I've always known that all employees of FCA had to form a support team and build their own income.  This was a part of my decision in taking the position with FCAV, but since I have a "starter" mind, I would have been prepared to raise a million dollars that first day out of pure excitement and passion.

The difficulties came after I was about one week into fundraising.  I was overtaken with the mindset of fear and guilt.  For some reason I thought that I was asking people to take their hard-earned money and invest in Lisa's idea.  That's not it.  I pray that it's never it.  With this mindset I was feeling guilt when I talked to people about money.  I wanted to jump out of my skin or hide somewhere because I felt so bad asking them to invest in me.

Part of this was rooted in how I was raised.  I was raised to never ask anyone for anything, especially money.  I was taught that at the drop of a hat I must be willing to give the shirt off my back, but also that I should never be asking for anything.  This mindset I harbored was completely wrong and it hindered my submission to God. 

After praying and repenting, I realized that I am not asking anyone to feel bribed, guilty, ashamed, or pressured.  I am asking people I love to pray and ask God how much He wants them to give to this mission.  They are not investing in Lisa's idea.  They are giving back to God's Kingdom from what God originally gave them.  This is not only Biblical (Numbers 18:19aLuke 8:1-3, 1 Corinthians 9:13-14, etc.), it is also necessary for this high school ministry to begin.  For these girls to be mentored and coached, I must look to the Bible and believe that this is truly how God provided for the apostles, priests, the Levites, and for Jesus Christ.

Fundraising for ministry work is Biblical and I cannot be successful at it unless I maintain that mindset.  Once I get all of the funds raised I can start my job with FCAV planning and developing the structure in which the girls I mentor will be forever changed.  I just need to fully submit my mind, heart, and every breath to Him.

I would be honored if you would take a moment to pray that I will view this as the beautiful opportunity it truly is. 


My Mother's Journey to Heaven

Recently I have had some beautiful experiences.  I graduated with my master's degree, I turned 24 years old, and I accepted my dream job.  It truly has been a wonderful time to celebrate with friends and family.  However, this life is not a series of constant highs, void of lows.

Amongst the joy of these past few months I have experienced a vivid heartbreak that never really leaves me.  This pain is caused by the increasingly rapid decline of my mother.  

A few of my friends will remember who my mother was: a beautiful, caring, loving, woman.  She wanted the best for our family and for our future.  She loved us so much and with so much depth.  When we lived in Delaware and took the bus to school, she would walk us to the end of the driveway where the bus picked us up and then she got in her car and followed the bus to school--just to make sure we made it safely.  To my sister and I, she was heaven sent.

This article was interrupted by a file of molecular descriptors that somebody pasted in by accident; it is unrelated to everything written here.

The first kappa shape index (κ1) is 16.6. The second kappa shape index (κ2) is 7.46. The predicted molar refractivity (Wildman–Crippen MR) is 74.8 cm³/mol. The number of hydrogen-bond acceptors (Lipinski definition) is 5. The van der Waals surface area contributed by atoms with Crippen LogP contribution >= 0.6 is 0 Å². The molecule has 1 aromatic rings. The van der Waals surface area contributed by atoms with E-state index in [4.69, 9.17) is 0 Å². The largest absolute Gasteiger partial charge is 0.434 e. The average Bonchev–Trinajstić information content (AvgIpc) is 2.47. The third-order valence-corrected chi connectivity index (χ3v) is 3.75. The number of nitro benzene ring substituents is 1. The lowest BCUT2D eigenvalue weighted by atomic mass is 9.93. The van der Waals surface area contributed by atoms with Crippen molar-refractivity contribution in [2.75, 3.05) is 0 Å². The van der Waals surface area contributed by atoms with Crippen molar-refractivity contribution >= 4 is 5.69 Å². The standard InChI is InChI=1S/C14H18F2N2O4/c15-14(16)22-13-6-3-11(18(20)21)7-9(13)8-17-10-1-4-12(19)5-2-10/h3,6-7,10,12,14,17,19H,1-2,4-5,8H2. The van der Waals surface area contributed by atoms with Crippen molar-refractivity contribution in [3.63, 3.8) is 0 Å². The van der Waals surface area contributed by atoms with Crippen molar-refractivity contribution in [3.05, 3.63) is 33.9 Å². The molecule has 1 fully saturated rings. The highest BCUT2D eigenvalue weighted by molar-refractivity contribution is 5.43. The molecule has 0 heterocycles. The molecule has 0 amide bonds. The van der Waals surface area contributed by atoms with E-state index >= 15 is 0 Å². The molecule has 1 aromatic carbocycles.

When I was in high school my mother started behaving in a way that puzzled me.  She would make comments and ask questions that were socially unacceptable.  Questions that could have been passed off as her being a mom and not being "cool" to us teenagers.  I didn't think much of it because she was still mom.  However, when she decided that she wanted to divorce my Dad, I had a horrible feeling.  It felt like something she would never do.

In the year after they separated and divorced, I was able to spend a lot of time with her.  Since my sister had been the girly girl growing up, she had the opportunity of hanging out with mom while I tried to catch frogs in the creek with all the neighborhood boys.  After my parents divorced, I was able to spend some quality time just being with my mom because she got the family house in the divorce.  My mother and I lived there while I finished high school.

This all changed when one day she decided that she wanted to move to California to be with her then boyfriend.  She wanted to do this right before my senior year of high school.  She told me that I could go with her and just finish my last year of high school in California.  As a young girl who just wanted her mother's love, I agreed.  After attempting to tell my high school coach, I was told that it would be unrealistic for me to move across the entire country with my mom and her boyfriend.

I then told my mom that I might be able to move with her after the volleyball season was over.  She thought that would work and she waited.  She stayed until half way through my senior year when she sat me down at a local restaurant and said, "You don't love me enough.  I'm moving to California without you."  She had her mind made up, and I was left with no choice.  She was leaving.

The house that only the two of us lived in was packed into a Uhaul and shut for the night.  Our last night in our family home was spent with her asleep on the couch and me on the floor of her bedroom.  I laid where the bed had been and stared at the ceiling.  After finally getting to sleep, I woke to an empty house.  She was gone and hadn't said goodbye.  I clutched the blanket on the floor, grabbed the pillow, and left my childhood home for the last time.

Later that afternoon I called her and cried.  Even being a teenager who thought it was uncool to cry, I broke down.  I begged her to come home and told her I'd do anything to bring her back.  She explained that she was already well on her way and that I had my chance to love her when she was there.  I was broken.